We’ve ended up here in the long, atmospheric road of Angels & Airwaves. There have been many instances of music, art, and even short stories. Founder Tom Delonge has toted the band as a bigger project; for us to not just look at the music, but to look at their projects as an entire art form. With subsequent releases, while the art aspect has been verbose and beautiful, I felt that it got in the way of the actual music. Angels & Airwaves were on the cusp of making a complete album, but just couldn’t quite get there. The Dream Walker, their fifth studio album, is more of the completed vision where the art actually reflects in the music completely. It takes you on a journey and within the layered schematics, finds a band that is more confident of where they want to go than ever before.
The new inclusion of drummer/programmer Ilan Rubin has a lot to do with the completeness of many of these songs. With Rubin’s drumming and Delonge’s guitar and vocals, you have some of the most accessible and catchy songs in their catalog. They bring out the best of each other in this album. The beginning of “Paralyzed” was what I was waiting for from Delonge going back to the Box Car Racer days. The song combines a huge guitar rift with big percussion giving that arena rock feeling. There’s a bridge within this song that accents the synths known with AVA, but it does not sacrifice the heart of the record.
There’s an ambitious aspect that surrounds this record as a whole. “The Wolfpack” may be the perfect litmus test of this. Mostly layered with synthesizers, the track featured a epic-sounding chorus. It’s songs like this that make you welcome the bigger song and appreciate the stripped down closer “Anomaly”, which is comprised of mostly acoustic guitar. The lyrical themes are a tad bit darker this time around. Angels & Airwaves are known for their uplifting, positive words and poetically switched gears. “Tunnels”, which is about Delonge’s dad who passed earlier this year, encapsulates the feeling of loss and also a tribute as well: “Don’t you go/come a little bit closer now if you like/when you die.”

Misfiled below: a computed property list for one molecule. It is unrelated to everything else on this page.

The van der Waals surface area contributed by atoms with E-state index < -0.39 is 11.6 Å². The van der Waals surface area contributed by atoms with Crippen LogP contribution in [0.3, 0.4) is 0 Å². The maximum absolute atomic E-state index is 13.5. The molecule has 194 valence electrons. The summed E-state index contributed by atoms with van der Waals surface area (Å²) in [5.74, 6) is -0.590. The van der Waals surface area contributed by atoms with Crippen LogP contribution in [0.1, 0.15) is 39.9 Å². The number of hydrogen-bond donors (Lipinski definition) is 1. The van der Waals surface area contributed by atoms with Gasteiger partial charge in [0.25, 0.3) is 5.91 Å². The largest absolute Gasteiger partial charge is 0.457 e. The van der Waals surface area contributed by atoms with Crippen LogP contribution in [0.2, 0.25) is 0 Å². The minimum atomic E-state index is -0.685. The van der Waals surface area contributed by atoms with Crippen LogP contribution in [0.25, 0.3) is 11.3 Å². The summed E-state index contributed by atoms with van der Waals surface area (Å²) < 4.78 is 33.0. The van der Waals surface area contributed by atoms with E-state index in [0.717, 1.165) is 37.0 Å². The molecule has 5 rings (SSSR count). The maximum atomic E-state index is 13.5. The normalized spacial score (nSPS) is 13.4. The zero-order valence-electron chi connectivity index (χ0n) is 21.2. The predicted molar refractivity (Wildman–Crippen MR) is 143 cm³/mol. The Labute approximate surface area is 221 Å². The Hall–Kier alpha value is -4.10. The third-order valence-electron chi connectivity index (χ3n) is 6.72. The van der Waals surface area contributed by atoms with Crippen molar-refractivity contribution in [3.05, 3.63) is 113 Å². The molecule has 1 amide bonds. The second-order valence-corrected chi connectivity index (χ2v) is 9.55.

“Kiss With A Spell” has an ’80s, Depeche Mode feel to it where as “Mercenaries” is similar back to the “The War” from the We Don’t Need To Whisper days. Instrumentally, there is a broader spectrum that is reached that doesn’t feel pressure from the art side of Angels & Airwaves. I feel that the music is the main attraction with the art and movie being the appendages used to push the music.
With The Dream Walker, Angels & Airwaves sounds more sure of themselves as a whole as the album is pretty much solid from top to bottom. I’ve followed the band over the years and it’s the first album that made me forget about Blink-182 and wonder how far it could go. With Delonge’s aspirations growing, there’s no telling the heights that can be reached.